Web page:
Accepted paper:

Extractive industries' tax payments to developing countries' governments: evidence from country-by-country reporting data

Authors:

Saila Stausholm (Copenhagen Business School)
Petr Janský (Charles University)
Marek Sedivy (Charles University)

Paper short abstract:

We analyse country by country data from three different sources on the extractives industry and find that the current reporting standards, while having high compliance, has such a narrow design that it is non-operational when it comes to present issues of tax avoidance.

Paper long abstract:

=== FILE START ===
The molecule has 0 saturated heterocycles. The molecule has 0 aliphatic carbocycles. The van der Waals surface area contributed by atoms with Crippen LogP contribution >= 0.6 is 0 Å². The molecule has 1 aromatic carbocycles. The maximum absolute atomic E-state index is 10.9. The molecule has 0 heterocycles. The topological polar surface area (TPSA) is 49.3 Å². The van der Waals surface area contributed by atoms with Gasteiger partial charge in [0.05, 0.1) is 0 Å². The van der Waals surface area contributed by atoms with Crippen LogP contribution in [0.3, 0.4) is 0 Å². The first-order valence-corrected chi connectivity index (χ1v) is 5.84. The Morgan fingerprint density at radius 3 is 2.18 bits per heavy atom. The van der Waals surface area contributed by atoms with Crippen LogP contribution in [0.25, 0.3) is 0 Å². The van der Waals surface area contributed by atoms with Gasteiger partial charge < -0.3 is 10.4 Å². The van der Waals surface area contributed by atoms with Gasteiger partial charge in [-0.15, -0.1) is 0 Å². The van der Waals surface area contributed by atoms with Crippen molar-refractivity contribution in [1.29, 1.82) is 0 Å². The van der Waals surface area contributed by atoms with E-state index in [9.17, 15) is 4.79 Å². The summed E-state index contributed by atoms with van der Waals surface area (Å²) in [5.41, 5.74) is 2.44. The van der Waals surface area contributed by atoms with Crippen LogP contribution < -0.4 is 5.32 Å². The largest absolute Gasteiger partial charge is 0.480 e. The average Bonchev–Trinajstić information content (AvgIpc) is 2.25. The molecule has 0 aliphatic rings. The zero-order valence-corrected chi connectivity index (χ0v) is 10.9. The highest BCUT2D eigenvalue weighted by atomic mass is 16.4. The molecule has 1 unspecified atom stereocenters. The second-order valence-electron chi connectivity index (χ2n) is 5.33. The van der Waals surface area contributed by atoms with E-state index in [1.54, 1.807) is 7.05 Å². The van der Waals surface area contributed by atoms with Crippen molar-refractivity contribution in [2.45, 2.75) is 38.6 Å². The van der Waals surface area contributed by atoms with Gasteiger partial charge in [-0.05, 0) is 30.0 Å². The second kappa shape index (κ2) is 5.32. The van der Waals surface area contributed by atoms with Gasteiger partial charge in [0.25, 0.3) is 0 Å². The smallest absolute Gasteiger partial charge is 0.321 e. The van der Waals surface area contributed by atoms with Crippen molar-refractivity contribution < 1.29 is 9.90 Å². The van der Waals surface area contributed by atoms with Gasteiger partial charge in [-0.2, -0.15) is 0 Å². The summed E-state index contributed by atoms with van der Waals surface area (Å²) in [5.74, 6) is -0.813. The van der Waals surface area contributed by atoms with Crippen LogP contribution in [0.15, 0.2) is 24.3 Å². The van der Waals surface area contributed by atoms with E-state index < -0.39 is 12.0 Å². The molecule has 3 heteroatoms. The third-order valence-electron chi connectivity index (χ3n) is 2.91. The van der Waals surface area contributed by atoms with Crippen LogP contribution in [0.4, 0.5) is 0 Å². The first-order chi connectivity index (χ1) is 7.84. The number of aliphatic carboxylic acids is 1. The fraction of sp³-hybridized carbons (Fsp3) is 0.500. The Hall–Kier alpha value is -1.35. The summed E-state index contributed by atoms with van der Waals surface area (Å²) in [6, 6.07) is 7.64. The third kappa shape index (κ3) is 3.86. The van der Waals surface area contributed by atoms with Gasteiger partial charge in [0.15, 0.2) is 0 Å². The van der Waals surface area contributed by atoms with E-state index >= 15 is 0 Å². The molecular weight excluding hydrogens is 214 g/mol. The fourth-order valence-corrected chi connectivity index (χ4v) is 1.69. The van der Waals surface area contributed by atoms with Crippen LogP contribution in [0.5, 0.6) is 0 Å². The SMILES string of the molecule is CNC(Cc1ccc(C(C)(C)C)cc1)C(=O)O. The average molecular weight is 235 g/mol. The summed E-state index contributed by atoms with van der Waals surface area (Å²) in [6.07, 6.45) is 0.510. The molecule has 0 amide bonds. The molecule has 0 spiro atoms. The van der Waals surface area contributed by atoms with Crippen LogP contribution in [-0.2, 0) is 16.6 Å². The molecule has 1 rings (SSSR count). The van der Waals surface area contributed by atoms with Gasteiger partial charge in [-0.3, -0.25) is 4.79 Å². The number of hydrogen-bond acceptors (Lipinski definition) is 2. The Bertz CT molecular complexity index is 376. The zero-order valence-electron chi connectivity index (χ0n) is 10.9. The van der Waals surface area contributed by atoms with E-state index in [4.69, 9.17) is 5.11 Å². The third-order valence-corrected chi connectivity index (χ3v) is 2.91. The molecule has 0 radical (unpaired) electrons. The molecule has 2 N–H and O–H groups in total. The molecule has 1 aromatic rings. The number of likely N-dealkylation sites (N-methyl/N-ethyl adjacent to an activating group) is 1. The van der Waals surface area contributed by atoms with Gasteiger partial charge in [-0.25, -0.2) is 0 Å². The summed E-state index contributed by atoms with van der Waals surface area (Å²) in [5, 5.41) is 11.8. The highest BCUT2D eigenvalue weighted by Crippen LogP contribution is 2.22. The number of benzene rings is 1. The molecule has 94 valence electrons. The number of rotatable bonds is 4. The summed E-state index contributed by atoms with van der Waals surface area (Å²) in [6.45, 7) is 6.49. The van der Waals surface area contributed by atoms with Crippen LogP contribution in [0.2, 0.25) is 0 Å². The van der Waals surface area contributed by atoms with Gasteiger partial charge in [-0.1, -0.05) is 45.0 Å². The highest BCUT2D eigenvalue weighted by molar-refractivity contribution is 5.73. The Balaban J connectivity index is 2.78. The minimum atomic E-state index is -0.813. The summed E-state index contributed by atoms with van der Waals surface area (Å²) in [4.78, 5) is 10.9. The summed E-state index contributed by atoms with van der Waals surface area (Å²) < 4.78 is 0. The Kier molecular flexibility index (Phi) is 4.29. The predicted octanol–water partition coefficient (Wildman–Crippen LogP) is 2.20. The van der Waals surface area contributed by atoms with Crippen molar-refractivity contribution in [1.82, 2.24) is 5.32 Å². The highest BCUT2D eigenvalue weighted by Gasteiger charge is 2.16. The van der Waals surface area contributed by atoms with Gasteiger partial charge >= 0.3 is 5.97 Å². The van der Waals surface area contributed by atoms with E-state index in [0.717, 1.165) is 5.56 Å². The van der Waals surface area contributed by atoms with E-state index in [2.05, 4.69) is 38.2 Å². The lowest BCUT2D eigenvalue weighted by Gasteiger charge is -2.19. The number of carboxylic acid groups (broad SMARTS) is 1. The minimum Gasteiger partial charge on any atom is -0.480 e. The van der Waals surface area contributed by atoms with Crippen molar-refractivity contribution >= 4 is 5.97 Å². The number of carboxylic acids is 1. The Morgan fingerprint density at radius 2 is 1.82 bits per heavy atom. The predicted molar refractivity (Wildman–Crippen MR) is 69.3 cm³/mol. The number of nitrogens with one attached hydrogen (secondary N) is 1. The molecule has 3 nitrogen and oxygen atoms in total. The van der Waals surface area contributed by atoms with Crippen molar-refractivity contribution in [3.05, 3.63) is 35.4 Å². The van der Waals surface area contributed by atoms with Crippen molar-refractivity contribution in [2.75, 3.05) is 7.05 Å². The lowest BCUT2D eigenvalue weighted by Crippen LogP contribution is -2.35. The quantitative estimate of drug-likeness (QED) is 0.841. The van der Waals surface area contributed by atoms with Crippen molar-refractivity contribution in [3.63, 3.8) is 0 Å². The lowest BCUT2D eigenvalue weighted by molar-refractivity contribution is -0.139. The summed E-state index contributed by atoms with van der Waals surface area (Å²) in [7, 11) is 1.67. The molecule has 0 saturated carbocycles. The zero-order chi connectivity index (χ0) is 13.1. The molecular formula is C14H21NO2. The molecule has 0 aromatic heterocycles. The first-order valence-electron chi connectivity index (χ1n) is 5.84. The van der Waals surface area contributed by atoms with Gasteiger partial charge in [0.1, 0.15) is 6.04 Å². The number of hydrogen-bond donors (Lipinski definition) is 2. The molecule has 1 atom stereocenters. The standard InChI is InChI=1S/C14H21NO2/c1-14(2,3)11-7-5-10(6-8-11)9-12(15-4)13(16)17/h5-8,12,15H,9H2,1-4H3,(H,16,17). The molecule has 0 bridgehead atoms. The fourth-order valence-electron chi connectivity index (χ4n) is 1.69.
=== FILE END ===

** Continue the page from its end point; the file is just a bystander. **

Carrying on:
Following recent increased attention towards the tax payments of multinationals, OECD and the EU has started implementing Country By Country Reporting (CBCR) standards for the largest firms with global operations in certain industries. The use of CBCR provides transparency that enables governments as well as civil society to compare the tax payments and profitability to the value adding activities in each country, enabling analysis of whether there are any misallocations of profits that can indicate tax avoidance. However, the use of CBCR in the extractives industry is limited for this purpose. We evaluate the available data on the extractives industry and find that while compliance in reporting is high, it is impossible from the data to determine whether compliance in tax payment is high. We use three data sets to focus on the same payments: Resourcedata.org, Resourcecontracts.org and Orbis. We find that while all three sources of information do increase transparency, they are not easily combined, and real transparency is therefore limited. The reporting standard has not been designed for the purposes of ensuring against transfer mis-pricing and similar tax avoidance strategies. We therefore argue that a reconsideration of the requirements for publishing CBRC data in the extractives industries is needed, and should cover more aspects such as the scope of activities as well as the fiscal rules agreed on in the contract. This would enable civil society to use the data to hold governments accountable on receipts from multinational companies for exploiting natural resources.

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